Ethiopian Journal of Health Sciences

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Microbial Flora and Food Borne Pathogens on Minced Meat and their Susceptibility to Antimicrobial Agents

H Tassew, A Abdissa, G Beyene, S Gebre-Selassie


BACKGROUND: Food-borne pathogens are the leading cause of illness and death in developing countries. Changes in eating habits, mass catering, unsafe food storage conditions and poor hygiene practices are major contributing factors to food associated illnesses. In Ethiopia, the widespread habit of raw beef consumption is potential cause for food borne illnesses. The present study aimed at investigating the microbial quality of meat available in common retail shops, restaurants and abattoir of Jimma City and determining susceptibility pattern of bacterial isolates.
METHOD: A total of 165 samples from food establishments, butcher shops and a slaughter houses were processed and analyzed for the presence of indicator bacterial and potential food pathogens using standards methods. Antimicrobial susceptibility test was performed for Salmonella, Shigella and Staphylococcus aureus isolates using Kirby-Bauer disk diffusion method.
RESULTS: A total of 165 samples were collected from twenty four hotels and five butchers and an abattoir. Various food borne pathogens were isolated in 13 (43.3%) and indicator organisms in 29 (96.7%) out of the thirty food establishments (hotels, butchery and abattoir). Overall, ten different bacterial species were isolated which included, proteus spp 89 (53.9%), E. coli 44 (26.6%), Providencia spp 23 (13.9%) Citrobacter spp 15(9%), Pseudomonas spp 9 (5.5%), Klebsiella spp 2 (1.2%), Enterobacter spp 2 (1.2%), Salmonella spp 2(1.2%), and Shigella species 1 (0.6%). Out of the 44 E. coli isolates 37 (84%) were thermo tolerant E. coli and out of the gram positive organisms identified 20 (12.1%) were Staphylococcus aureus isolates. From the two Salmonella isolates one was susceptible against all 12 tested antimicrobials, while the other to all the 11 except cephalexin. Shigella dysentery was resistant only to co-trimoxazole and tetracycline. Out of the 20 S. aureus isolates, 90% showed resistance to oxacillin, 85% to ampicillin, 65% to erythromycin, 60% to amoxicillin, 35% to streptomycin, and 20% to vancomycin and all isolates were sensitive to co-trimoxazole (100%). In this study, 90% (18/20) of the S. aureus isolates were Methicillin Resistant Staphylococcus aureus.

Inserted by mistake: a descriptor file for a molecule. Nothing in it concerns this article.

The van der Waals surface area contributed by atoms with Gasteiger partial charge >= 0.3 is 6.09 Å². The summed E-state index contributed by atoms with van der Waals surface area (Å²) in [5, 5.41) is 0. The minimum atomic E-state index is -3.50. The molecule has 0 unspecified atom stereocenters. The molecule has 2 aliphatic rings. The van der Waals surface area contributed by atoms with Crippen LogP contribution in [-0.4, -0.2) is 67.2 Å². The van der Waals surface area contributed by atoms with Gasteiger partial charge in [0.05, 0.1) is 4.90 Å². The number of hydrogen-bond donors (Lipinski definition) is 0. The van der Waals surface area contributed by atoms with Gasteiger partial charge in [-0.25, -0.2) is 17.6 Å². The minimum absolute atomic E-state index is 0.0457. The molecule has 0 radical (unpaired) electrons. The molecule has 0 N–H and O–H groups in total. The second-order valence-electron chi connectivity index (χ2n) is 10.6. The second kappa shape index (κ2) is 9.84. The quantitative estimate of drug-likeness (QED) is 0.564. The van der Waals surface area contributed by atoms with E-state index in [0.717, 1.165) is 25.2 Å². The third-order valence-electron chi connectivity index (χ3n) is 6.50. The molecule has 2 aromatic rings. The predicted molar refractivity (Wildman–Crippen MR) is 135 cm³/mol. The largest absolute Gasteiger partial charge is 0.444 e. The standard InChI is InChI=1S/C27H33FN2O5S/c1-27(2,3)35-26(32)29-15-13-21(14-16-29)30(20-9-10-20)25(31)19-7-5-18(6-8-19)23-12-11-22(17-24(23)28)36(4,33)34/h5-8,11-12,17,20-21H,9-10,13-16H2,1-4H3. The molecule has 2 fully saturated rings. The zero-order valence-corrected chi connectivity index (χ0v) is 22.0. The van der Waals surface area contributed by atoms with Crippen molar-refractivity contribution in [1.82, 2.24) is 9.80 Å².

CONCLUSION: In this study high percentage of indicator organisms as well as food borne pathogens were identified, which shows unhygienic condition of handling and processing in the food establishments. Our data also confirmed the presence of resistant food pathogens; particularly Staphylococcus aureus isolates which are Methicillin Resistant Staphylococcus aureus and multidrug resistant that emphasizes close follow up in the utilization of antibiotics. Therefore, meat handlers and sellers should be educated on the adverse effect of lack of proper personal, environmental hygiene and sanitation. In addition, consumers should be made aware of the risk of consuming raw and inadequately cooked meat.
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